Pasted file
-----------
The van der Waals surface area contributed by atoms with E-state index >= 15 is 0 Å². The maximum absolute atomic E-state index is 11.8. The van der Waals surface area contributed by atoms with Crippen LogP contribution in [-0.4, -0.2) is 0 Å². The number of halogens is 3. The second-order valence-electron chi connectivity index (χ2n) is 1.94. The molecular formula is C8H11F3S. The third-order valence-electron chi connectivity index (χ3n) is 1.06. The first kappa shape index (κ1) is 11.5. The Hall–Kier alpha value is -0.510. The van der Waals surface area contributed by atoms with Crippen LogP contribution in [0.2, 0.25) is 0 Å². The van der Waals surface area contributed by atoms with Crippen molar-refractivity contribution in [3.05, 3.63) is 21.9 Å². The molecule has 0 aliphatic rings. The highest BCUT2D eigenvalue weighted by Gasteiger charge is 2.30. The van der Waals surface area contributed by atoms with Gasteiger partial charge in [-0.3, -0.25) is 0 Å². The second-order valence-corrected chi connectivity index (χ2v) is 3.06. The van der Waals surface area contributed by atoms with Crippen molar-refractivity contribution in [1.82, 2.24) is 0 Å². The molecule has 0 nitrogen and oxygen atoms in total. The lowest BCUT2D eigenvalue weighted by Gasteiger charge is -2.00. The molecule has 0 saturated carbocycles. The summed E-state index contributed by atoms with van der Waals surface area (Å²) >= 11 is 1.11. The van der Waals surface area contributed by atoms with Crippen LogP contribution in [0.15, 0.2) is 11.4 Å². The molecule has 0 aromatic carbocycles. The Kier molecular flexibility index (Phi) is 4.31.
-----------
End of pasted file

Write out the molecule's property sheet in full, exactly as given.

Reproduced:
The van der Waals surface area contributed by atoms with E-state index >= 15 is 0 Å². The maximum absolute atomic E-state index is 11.8. The van der Waals surface area contributed by atoms with Crippen LogP contribution in [-0.4, -0.2) is 0 Å². The number of halogens is 3. The second-order valence-electron chi connectivity index (χ2n) is 1.94. The molecular formula is C8H11F3S. The third-order valence-electron chi connectivity index (χ3n) is 1.06. The first kappa shape index (κ1) is 11.5. The Hall–Kier alpha value is -0.510. The van der Waals surface area contributed by atoms with Crippen LogP contribution in [0.2, 0.25) is 0 Å². The van der Waals surface area contributed by atoms with Crippen molar-refractivity contribution in [3.05, 3.63) is 21.9 Å². The molecule has 0 aliphatic rings. The highest BCUT2D eigenvalue weighted by Gasteiger charge is 2.30. The van der Waals surface area contributed by atoms with Gasteiger partial charge in [-0.3, -0.25) is 0 Å². The second-order valence-corrected chi connectivity index (χ2v) is 3.06. The van der Waals surface area contributed by atoms with Crippen molar-refractivity contribution in [1.82, 2.24) is 0 Å². The molecule has 0 nitrogen and oxygen atoms in total. The lowest BCUT2D eigenvalue weighted by Gasteiger charge is -2.00. The molecule has 0 saturated carbocycles. The summed E-state index contributed by atoms with van der Waals surface area (Å²) >= 11 is 1.11. The van der Waals surface area contributed by atoms with Crippen LogP contribution in [0.15, 0.2) is 11.4 Å². The molecule has 0 aromatic carbocycles. The Kier molecular flexibility index (Phi) is 4.31.